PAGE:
Problem & Known Solutions
Invasive species are plants, animals, and other organisms either accidentally or intentionally introduced from other places that cause harm to the environment, economy, or human health. In recent years, the rate and risk of invasive species introductions has been exacerbated due to increased movement of people and materials and increased environmental alteration and degradation.
Once established, invasive species can negatively impact agriculture, industry, recreation, forestry, fisheries, human health, the environment, and the economy. Due to the lack of natural predators in the environment that they are introduced into and their high reproductive ability, invasives can quickly become widespread and out-compete native species.
Invasive species change not only the way natural systems look but also the way they function. Infestations can disrupt forest succession, species composition, water absorption and circulation, nutrient cycling, or even create toxic growing conditions for other plants and animals. They degrade habitat, which can diminish the number and variety of plants, fish and wildlife living in a certain area. They can impact agriculture and forestry by reducing crop and forest productivity. Invasive species can also pose risks to human health and safety by, among other things, reducing sight distances along transportation corridors and by spreading diseases.
There are four important overarching strategies that must be taken in combination with each other to develop effective solutions to these threats:
Each of us – from boaters to anglers, campers to climbers, and homeowners to business owners – can help prevent the spread of invasive species. When it comes to preventing the spread of aquatic invasive species, it is important to clean, drain, and dry your boating/fishing equipment between uses. In order to prevent the spread of land-based invaders, it is important to garden and landscape with non-invasive plants, use clean fill for construction projects and to use locally sourced firewood.
Surveillance & Proper Identification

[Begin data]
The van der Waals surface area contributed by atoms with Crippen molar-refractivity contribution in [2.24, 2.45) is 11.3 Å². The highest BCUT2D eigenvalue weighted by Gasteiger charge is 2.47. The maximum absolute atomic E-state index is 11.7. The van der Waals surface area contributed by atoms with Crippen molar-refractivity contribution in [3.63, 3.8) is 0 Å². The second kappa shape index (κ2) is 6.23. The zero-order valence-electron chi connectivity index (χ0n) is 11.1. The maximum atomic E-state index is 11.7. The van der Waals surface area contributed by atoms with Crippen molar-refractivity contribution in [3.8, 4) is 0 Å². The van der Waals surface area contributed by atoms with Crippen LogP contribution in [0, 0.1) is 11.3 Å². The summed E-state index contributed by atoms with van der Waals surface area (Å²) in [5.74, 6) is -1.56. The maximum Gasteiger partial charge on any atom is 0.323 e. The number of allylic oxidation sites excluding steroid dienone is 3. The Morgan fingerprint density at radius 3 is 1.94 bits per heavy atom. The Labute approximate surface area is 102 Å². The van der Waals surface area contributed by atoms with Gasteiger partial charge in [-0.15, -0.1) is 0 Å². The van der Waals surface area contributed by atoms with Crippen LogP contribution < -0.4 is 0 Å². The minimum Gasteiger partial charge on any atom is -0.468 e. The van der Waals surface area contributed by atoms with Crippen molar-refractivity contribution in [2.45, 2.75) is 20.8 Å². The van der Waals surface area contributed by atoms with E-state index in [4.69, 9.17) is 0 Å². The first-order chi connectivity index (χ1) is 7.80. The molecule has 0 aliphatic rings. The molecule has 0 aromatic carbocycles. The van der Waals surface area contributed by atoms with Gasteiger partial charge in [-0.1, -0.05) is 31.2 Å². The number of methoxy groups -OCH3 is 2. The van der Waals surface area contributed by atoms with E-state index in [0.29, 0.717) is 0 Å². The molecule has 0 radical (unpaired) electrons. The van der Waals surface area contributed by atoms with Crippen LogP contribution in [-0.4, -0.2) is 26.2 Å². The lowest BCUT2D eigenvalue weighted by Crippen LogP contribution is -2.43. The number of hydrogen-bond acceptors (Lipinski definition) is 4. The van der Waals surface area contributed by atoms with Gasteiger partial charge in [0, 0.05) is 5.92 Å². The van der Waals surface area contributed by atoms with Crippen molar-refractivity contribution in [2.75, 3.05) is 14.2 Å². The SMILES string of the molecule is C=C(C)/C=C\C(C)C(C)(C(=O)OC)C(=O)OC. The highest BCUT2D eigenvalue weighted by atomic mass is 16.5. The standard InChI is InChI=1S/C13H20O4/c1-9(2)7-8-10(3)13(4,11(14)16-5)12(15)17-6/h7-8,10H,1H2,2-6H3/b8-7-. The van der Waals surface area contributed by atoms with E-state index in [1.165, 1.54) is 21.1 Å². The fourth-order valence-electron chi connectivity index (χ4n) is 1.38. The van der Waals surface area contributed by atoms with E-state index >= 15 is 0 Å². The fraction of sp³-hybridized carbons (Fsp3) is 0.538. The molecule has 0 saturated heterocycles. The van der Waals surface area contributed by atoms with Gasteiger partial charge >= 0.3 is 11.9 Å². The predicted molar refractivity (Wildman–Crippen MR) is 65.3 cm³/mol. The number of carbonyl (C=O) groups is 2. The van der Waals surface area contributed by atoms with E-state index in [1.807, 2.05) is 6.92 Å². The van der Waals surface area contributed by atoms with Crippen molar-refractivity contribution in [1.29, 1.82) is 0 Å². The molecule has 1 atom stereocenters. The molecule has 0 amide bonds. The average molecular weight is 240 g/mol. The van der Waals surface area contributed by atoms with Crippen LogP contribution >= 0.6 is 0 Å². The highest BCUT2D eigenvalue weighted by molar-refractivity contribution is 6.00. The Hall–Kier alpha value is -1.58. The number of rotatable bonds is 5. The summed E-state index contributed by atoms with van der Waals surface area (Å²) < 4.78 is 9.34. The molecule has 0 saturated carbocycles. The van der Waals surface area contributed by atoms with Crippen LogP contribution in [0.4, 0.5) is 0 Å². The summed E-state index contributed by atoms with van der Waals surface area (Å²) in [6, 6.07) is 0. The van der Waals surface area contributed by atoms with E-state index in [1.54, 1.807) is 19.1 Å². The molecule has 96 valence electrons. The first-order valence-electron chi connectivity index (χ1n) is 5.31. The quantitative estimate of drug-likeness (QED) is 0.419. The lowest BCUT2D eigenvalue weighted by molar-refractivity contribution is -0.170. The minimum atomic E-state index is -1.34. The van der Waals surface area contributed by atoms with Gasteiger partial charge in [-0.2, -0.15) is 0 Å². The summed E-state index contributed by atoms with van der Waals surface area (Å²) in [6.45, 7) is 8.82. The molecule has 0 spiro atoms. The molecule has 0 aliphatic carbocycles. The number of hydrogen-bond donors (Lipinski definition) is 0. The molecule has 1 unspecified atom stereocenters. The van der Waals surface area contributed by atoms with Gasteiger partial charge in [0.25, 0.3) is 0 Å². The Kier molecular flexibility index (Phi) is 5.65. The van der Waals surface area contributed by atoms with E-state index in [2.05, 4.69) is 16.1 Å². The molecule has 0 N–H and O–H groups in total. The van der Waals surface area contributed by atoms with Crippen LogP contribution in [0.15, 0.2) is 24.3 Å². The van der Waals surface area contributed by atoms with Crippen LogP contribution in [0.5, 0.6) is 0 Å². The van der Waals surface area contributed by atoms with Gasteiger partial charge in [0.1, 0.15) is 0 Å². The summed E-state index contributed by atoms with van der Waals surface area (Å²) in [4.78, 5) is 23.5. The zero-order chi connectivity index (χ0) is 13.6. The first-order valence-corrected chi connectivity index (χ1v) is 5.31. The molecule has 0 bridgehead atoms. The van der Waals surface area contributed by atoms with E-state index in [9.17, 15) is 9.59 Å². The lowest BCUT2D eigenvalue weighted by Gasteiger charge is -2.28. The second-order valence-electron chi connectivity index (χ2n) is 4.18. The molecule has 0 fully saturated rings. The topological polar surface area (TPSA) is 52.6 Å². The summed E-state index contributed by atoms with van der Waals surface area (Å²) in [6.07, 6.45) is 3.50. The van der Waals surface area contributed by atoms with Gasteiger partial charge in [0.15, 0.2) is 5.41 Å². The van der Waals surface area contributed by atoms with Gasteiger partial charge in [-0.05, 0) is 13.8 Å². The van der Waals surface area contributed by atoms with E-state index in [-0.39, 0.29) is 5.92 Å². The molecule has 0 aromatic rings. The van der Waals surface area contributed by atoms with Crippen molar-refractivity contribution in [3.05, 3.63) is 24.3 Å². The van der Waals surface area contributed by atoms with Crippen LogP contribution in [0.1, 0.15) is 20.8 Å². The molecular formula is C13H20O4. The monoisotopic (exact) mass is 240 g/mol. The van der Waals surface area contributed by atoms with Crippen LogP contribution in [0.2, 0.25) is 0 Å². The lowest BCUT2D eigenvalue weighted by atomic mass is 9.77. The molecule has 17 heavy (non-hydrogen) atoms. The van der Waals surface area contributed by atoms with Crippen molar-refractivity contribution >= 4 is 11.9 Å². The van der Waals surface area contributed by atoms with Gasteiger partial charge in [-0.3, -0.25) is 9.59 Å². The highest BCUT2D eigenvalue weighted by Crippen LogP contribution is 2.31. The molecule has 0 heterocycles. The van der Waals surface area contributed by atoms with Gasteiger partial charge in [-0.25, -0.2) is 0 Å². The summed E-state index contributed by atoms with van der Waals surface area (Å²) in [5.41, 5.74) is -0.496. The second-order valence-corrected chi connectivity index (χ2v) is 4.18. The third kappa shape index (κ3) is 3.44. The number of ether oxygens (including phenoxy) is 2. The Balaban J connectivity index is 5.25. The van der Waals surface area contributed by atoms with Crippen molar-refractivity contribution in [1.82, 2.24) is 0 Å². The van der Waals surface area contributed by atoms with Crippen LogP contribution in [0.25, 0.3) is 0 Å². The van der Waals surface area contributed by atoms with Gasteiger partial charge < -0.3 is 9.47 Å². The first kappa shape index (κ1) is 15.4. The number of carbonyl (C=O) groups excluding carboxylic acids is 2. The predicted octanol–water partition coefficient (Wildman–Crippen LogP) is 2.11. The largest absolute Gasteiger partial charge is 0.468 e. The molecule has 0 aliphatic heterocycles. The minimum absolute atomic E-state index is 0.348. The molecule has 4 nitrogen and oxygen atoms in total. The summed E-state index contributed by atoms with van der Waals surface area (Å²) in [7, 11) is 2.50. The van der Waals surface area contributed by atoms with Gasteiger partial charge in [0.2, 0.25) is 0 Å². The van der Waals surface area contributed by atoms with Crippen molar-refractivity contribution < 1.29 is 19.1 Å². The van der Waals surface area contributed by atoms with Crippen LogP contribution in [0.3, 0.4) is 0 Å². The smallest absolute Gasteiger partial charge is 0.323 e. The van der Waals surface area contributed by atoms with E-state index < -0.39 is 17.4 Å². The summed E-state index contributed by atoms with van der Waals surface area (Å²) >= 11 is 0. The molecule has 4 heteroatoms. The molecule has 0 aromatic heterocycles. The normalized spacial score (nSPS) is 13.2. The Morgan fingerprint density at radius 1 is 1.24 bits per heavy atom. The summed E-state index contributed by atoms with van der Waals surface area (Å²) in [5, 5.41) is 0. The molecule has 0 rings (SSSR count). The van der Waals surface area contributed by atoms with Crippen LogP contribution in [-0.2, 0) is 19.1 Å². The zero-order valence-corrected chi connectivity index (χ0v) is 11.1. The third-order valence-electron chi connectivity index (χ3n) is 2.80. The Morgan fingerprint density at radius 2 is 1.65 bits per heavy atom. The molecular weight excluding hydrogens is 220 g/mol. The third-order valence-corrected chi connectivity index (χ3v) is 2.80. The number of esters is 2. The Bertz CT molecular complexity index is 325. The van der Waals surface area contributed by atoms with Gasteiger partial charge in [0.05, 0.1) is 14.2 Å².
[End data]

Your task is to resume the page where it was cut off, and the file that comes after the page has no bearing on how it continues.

Invasive species are transported and introduced through a variety of pathways including the ornamental plant and pet trade, transportation corridors, wooden packing material and firewood, and ballast water. Extensive surveillance of key points of entry is essential to detect infestations early when the likelihood of successful eradication is highest. If you think you have found an invasive species, be sure to have a specimen properly identified by an expert before taking on any further action. Some native species can look very similar to invasives.
Early Detection, Rapid Response & Management
Invasive species populations become more difficult to control the longer they are allowed to proliferate on the landscape; making early detection and rapid response to new, small infestations critical to any successful management strategy. Research has shown that management efforts taken on infestations less than 2.5 acres in size have the highest likelihood for successful eradication. Management techniques differ for each species, but by taking into consideration the biology of the species of concern, infestation size, and local site conditions you can prevent well-intentioned control methods from doing more harm than good. Also, be informed of best management practices and permits needed before beginning any management action.
Monitoring & Restoration
Our work is not complete after an invasive species has been successfully removed. It is our obligation to ensure that the once invaded site is able to recover sufficiently to a non-invasive plant and animal community. This requires extensive, long-term monitoring of the site and in some cases active restoration efforts. Monitoring also provides insight into the effectiveness of management efforts allowing for the adaptation and improvement of management techniques over time.
Learn more about the invasive species that are, or have the potential to become, harmful to the health of our lands and waterways by learning about APIPP’s Species of Concern in the Adirondacks.